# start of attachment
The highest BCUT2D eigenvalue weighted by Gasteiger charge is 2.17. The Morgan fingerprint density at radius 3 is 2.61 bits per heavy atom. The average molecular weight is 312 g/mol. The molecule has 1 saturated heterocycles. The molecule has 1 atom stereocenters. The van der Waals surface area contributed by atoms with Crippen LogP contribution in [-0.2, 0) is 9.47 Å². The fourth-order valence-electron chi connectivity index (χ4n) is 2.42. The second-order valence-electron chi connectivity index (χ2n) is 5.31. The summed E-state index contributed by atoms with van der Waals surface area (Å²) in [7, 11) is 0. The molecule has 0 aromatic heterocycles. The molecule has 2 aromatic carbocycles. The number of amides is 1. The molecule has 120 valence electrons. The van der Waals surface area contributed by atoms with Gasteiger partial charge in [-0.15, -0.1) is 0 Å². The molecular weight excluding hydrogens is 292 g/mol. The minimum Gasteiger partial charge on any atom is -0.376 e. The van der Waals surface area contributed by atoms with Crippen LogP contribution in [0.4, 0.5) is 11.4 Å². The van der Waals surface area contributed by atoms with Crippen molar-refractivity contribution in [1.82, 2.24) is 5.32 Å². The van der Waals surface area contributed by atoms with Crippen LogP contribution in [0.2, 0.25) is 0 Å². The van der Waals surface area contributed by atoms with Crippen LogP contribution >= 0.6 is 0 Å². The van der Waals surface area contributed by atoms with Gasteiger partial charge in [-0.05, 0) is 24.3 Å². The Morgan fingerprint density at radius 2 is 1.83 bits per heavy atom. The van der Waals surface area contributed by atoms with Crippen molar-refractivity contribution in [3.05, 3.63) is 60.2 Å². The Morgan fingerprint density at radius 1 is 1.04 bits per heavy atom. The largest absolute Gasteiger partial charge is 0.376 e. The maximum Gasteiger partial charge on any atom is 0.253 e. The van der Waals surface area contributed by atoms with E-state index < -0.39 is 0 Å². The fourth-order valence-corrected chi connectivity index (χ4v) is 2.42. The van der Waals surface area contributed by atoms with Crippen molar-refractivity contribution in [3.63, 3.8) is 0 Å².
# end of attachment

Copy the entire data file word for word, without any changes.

The highest BCUT2D eigenvalue weighted by Gasteiger charge is 2.17. The Morgan fingerprint density at radius 3 is 2.61 bits per heavy atom. The average molecular weight is 312 g/mol. The molecule has 1 saturated heterocycles. The molecule has 1 atom stereocenters. The van der Waals surface area contributed by atoms with Crippen LogP contribution in [-0.2, 0) is 9.47 Å². The fourth-order valence-electron chi connectivity index (χ4n) is 2.42. The second-order valence-electron chi connectivity index (χ2n) is 5.31. The summed E-state index contributed by atoms with van der Waals surface area (Å²) in [7, 11) is 0. The molecule has 0 aromatic heterocycles. The molecule has 2 aromatic carbocycles. The number of amides is 1. The molecule has 120 valence electrons. The van der Waals surface area contributed by atoms with Gasteiger partial charge in [-0.15, -0.1) is 0 Å². The molecular weight excluding hydrogens is 292 g/mol. The minimum Gasteiger partial charge on any atom is -0.376 e. The van der Waals surface area contributed by atoms with Crippen LogP contribution in [0.4, 0.5) is 11.4 Å². The van der Waals surface area contributed by atoms with Crippen molar-refractivity contribution in [1.82, 2.24) is 5.32 Å². The van der Waals surface area contributed by atoms with Crippen LogP contribution in [0.2, 0.25) is 0 Å². The van der Waals surface area contributed by atoms with Crippen LogP contribution >= 0.6 is 0 Å². The van der Waals surface area contributed by atoms with Gasteiger partial charge in [-0.05, 0) is 24.3 Å². The Morgan fingerprint density at radius 2 is 1.83 bits per heavy atom. The van der Waals surface area contributed by atoms with Crippen molar-refractivity contribution in [3.05, 3.63) is 60.2 Å². The Morgan fingerprint density at radius 1 is 1.04 bits per heavy atom. The largest absolute Gasteiger partial charge is 0.376 e. The maximum Gasteiger partial charge on any atom is 0.253 e. The van der Waals surface area contributed by atoms with E-state index < -0.39 is 0 Å². The fourth-order valence-corrected chi connectivity index (χ4v) is 2.42. The van der Waals surface area contributed by atoms with Crippen molar-refractivity contribution in [3.63, 3.8) is 0 Å².